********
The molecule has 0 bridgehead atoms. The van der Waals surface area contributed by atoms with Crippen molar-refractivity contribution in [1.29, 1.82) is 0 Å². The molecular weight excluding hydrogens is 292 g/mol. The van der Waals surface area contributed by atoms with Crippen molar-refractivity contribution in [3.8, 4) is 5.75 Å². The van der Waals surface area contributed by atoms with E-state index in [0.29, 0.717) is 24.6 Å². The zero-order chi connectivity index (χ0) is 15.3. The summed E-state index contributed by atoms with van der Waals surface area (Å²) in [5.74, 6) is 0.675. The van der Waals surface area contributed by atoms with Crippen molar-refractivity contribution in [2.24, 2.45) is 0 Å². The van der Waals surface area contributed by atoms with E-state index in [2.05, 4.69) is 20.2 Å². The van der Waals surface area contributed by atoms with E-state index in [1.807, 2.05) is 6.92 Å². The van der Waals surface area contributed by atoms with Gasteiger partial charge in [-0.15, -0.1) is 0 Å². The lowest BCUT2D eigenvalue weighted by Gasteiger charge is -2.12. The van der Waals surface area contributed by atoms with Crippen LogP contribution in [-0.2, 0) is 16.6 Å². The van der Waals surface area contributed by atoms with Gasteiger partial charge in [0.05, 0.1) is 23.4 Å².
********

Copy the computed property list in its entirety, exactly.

The molecule has 0 bridgehead atoms. The van der Waals surface area contributed by atoms with Crippen molar-refractivity contribution in [1.29, 1.82) is 0 Å². The molecular weight excluding hydrogens is 292 g/mol. The van der Waals surface area contributed by atoms with Crippen molar-refractivity contribution in [3.8, 4) is 5.75 Å². The van der Waals surface area contributed by atoms with E-state index in [0.29, 0.717) is 24.6 Å². The zero-order chi connectivity index (χ0) is 15.3. The summed E-state index contributed by atoms with van der Waals surface area (Å²) in [5.74, 6) is 0.675. The van der Waals surface area contributed by atoms with Crippen molar-refractivity contribution in [2.24, 2.45) is 0 Å². The van der Waals surface area contributed by atoms with E-state index in [2.05, 4.69) is 20.2 Å². The van der Waals surface area contributed by atoms with E-state index in [1.807, 2.05) is 6.92 Å². The van der Waals surface area contributed by atoms with Gasteiger partial charge in [-0.15, -0.1) is 0 Å². The lowest BCUT2D eigenvalue weighted by Gasteiger charge is -2.12. The van der Waals surface area contributed by atoms with Crippen LogP contribution in [-0.2, 0) is 16.6 Å². The van der Waals surface area contributed by atoms with Gasteiger partial charge in [0.05, 0.1) is 23.4 Å².